Most of all a space for dialogue. I had a university professor who said to me you can't say something serious to people without first making them laugh. There is this need to play the clown. The Mr Gold relation is the tide so you don't look at us as threatening and you let down your guard and it is in letting down your guard that you find a common humanity with us, and at that point we start removing all your baggage and relate to the cathartic relation of you can't be listening to this music if you are a mysogenist, racist, genderist, homophobe. There needs to be an intersectionality of the politics and the spirituality of what I do., needs to meet. I try to use dramatic arts and costuming as a big entrance for the audience. The music has a very clear message of the need for memory. In the Zulu language there are words for keepers of the earth, these energies that have kept South Africa South Africa. There are words for them and I sing about these words and I sing about this forgotten language in essence. So it is a language that I try and use to wake us up to the fact that we all maybe a bunch of coconuts but we are still somehow connected to that earth because we do not own the earth, the earth owns us.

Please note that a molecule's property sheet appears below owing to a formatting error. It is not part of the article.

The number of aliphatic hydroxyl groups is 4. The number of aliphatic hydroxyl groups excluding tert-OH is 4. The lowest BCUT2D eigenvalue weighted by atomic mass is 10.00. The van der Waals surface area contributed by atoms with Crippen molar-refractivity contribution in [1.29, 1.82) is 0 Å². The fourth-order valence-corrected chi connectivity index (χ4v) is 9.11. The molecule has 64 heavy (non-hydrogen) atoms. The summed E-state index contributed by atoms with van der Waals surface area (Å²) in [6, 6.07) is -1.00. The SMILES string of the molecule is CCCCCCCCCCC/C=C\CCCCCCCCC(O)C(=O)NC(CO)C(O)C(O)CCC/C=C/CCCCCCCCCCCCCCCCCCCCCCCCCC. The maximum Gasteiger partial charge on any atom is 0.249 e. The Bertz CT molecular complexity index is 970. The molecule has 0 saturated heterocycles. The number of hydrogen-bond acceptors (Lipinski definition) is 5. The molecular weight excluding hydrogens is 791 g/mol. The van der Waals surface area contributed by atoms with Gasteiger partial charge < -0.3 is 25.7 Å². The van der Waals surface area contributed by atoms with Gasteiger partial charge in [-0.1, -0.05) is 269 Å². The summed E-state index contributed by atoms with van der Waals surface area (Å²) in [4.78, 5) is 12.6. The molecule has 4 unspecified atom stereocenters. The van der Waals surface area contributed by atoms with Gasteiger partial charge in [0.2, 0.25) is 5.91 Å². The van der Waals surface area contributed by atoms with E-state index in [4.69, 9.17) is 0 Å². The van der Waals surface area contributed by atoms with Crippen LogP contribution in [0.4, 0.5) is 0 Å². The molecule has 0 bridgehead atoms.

How the music is linking to a global trend of cross-over music and jam bands … ?
It is only possible that the world is moving on. As I spoke of earlier there were amazing bands, just the world was not ready. We might also be a piece of the onion that is pealing and a band might be lucky enough because of the work that we have done. We are here because of the work that the ones that came before us did. And because of the work that we do, there may one day be that commercial band that is able to speak about African and black spirituality and a free world in an easier setting with more money and more space. It is all based on the world. If the world was not ready for this, there would be no point to it.
Where is the Brother moving on to?
We have just signed with the Goodman gallery and we have our first exhibition on heritage day 24 th September. Our exhibition is on the idea of mourning, calling, and on the idea of playing because people are afraid of those three things all together. There is no space for mourning in the arts, there is no space for calling in the arts, yet these are big things with regards to cultural relevance. Beyond that we are in the search for a new deal. We have an album sitting in the back and we are finding the right people to release it. That is what this tour was about, moving us away from a do it yourself ankh space to an independent music industry space.
Electronic music ?
Purely live, purely organic. It is a unique aesthetic from our generation. Joburg is starting to become more and more interested in becoming live. Ray Phiri's daughter, the music that she listens to and the music she likes to jam at home is very organic. I am trying to get in touch with the electronic producers but more to bring the organic element into the electronic. That is how I fell in love with drum and base. If you play drum and bass in the hoods, if you realised how huge it will get. For me there is still a big problem with electronic music in that it is still very racialised. House is for blacks and everything else is for everyone else.